Vaccine development has been identified as a grand challenge for the biotech industry. It is a priority area and is high on the agenda of the government, department of biotechnology secretary Dr MK Bhan told eFE. According to Dr Bhan, some of the vaccines identified for development on priority include those for cholera, diarrhoea, malaria, rabies, meningitis, HIV, tuberculosis, combination vaccines, and a vaccine against cervical cancer. These vaccines would be developed in public-private partnership and would be made available at affordable prices.
These indigenously developed vaccines are expected to be made available at a fraction of the cost of the imported vaccines, which are exorbitant and beyond the reach of the common man.
According to Dr Bhan, the entire phase of vaccine development is a long drawn out process and typically takes 7-8 years. These include basic research, various stages of clinical trials, evaluation, regulatory clearances, to manufacturing of vaccines in partnership with pharma and biotech companies. We are now looking at streamlining the entire process, make it hassle-free, especially in respect to regulatory mechanism.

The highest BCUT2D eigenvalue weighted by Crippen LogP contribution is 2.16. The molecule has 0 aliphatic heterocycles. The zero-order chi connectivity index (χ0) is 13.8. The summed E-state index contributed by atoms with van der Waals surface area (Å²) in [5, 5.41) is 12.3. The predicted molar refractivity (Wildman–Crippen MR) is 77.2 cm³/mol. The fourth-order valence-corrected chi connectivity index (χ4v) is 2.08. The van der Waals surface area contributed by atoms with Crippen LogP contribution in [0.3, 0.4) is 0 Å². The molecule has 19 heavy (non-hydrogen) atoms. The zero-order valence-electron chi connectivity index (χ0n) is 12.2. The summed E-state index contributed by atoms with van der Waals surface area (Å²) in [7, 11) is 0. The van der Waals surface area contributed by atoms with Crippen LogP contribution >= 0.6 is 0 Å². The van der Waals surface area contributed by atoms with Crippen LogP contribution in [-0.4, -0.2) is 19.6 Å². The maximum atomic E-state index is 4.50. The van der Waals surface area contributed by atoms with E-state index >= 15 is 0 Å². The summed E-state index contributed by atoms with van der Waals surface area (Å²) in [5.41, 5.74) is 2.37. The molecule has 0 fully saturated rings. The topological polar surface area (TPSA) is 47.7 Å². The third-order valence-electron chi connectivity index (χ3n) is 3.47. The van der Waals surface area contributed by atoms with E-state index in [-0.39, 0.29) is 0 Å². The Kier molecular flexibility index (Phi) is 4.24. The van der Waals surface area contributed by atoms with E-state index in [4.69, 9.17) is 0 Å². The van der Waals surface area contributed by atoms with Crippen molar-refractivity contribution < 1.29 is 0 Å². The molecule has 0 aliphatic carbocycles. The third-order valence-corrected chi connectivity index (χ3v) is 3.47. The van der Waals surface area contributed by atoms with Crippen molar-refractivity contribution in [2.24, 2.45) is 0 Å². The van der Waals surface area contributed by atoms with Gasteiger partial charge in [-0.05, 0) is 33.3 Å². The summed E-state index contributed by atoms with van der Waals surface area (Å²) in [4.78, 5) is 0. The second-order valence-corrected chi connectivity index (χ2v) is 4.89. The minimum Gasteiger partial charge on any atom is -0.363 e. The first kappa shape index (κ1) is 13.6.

Going further, Dr Bhan said, We have proposed to set up clinical research groups in partnership with various specialised hospitals. These groups will be involved in clinical trials and we are working with the Indian Council of Medical Research (ICMR) in this regard.
These research groups will provide the ideal opportunity for scientists and physicians to work together, he added.
Vaccine development, like drug development, is an exciting area and offers immense opportunities for growth for the domestic biotech companies, Dr Bhan said.
The ministry of science and technology has already proposed to set up a Rs 150 crore drug development fund to boost R&D activities in the country.
This will be a public-private partnership and provide a major thrust to the R&D for indigenous development of biopharmaceutical drugs and vaccines.
According to Dr Bhan, focus on development of appropriate technologies for diagnostics is another priority area. We will be launching 5-6 dedicated programmes to indigenously develop diagnostics for self-use. Export of these simple and cheap diagnostic kits with little equipment, can fetch good revenues for the biotech companies as well, he said.